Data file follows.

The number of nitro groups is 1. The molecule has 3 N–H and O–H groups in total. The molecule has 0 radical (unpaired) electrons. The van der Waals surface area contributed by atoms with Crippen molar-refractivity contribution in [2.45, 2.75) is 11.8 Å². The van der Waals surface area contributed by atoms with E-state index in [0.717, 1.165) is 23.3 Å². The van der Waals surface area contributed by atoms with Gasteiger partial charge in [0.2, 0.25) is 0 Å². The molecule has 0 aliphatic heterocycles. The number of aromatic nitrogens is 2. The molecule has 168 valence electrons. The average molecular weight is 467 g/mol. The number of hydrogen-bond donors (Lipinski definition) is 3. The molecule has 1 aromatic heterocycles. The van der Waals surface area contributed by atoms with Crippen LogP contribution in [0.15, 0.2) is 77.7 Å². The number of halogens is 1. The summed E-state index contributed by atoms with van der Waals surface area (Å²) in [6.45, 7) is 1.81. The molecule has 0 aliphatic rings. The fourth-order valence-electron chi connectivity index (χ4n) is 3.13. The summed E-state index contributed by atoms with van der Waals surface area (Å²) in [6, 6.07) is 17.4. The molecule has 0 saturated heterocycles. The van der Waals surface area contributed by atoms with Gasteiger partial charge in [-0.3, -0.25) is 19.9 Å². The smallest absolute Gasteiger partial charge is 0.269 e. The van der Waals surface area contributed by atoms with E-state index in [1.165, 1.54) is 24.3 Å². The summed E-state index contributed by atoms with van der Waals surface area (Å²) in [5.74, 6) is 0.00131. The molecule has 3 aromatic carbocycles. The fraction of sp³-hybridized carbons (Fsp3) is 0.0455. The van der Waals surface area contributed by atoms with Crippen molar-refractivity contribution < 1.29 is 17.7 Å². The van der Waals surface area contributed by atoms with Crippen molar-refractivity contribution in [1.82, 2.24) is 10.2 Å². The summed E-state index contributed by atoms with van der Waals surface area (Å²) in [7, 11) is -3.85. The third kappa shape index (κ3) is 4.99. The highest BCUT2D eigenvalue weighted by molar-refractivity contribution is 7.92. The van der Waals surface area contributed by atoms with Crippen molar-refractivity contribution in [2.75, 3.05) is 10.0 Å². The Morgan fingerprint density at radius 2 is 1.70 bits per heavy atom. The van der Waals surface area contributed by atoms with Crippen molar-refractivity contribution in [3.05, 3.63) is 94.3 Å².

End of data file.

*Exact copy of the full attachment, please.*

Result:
The number of nitro groups is 1. The molecule has 3 N–H and O–H groups in total. The molecule has 0 radical (unpaired) electrons. The van der Waals surface area contributed by atoms with Crippen molar-refractivity contribution in [2.45, 2.75) is 11.8 Å². The van der Waals surface area contributed by atoms with E-state index in [0.717, 1.165) is 23.3 Å². The van der Waals surface area contributed by atoms with Gasteiger partial charge in [0.2, 0.25) is 0 Å². The molecule has 0 aliphatic heterocycles. The number of aromatic nitrogens is 2. The molecule has 168 valence electrons. The average molecular weight is 467 g/mol. The number of hydrogen-bond donors (Lipinski definition) is 3. The molecule has 1 aromatic heterocycles. The van der Waals surface area contributed by atoms with Crippen LogP contribution in [0.15, 0.2) is 77.7 Å². The number of halogens is 1. The summed E-state index contributed by atoms with van der Waals surface area (Å²) in [6.45, 7) is 1.81. The molecule has 0 aliphatic rings. The fourth-order valence-electron chi connectivity index (χ4n) is 3.13. The summed E-state index contributed by atoms with van der Waals surface area (Å²) in [6, 6.07) is 17.4. The molecule has 0 saturated heterocycles. The van der Waals surface area contributed by atoms with Gasteiger partial charge in [-0.3, -0.25) is 19.9 Å². The smallest absolute Gasteiger partial charge is 0.269 e. The van der Waals surface area contributed by atoms with E-state index in [1.165, 1.54) is 24.3 Å². The summed E-state index contributed by atoms with van der Waals surface area (Å²) in [5.74, 6) is 0.00131. The molecule has 3 aromatic carbocycles. The fraction of sp³-hybridized carbons (Fsp3) is 0.0455. The van der Waals surface area contributed by atoms with Crippen molar-refractivity contribution < 1.29 is 17.7 Å². The van der Waals surface area contributed by atoms with Crippen molar-refractivity contribution in [1.82, 2.24) is 10.2 Å². The summed E-state index contributed by atoms with van der Waals surface area (Å²) in [7, 11) is -3.85. The third kappa shape index (κ3) is 4.99. The highest BCUT2D eigenvalue weighted by molar-refractivity contribution is 7.92. The van der Waals surface area contributed by atoms with Crippen molar-refractivity contribution in [2.75, 3.05) is 10.0 Å². The Morgan fingerprint density at radius 2 is 1.70 bits per heavy atom. The van der Waals surface area contributed by atoms with Crippen molar-refractivity contribution in [3.05, 3.63) is 94.3 Å².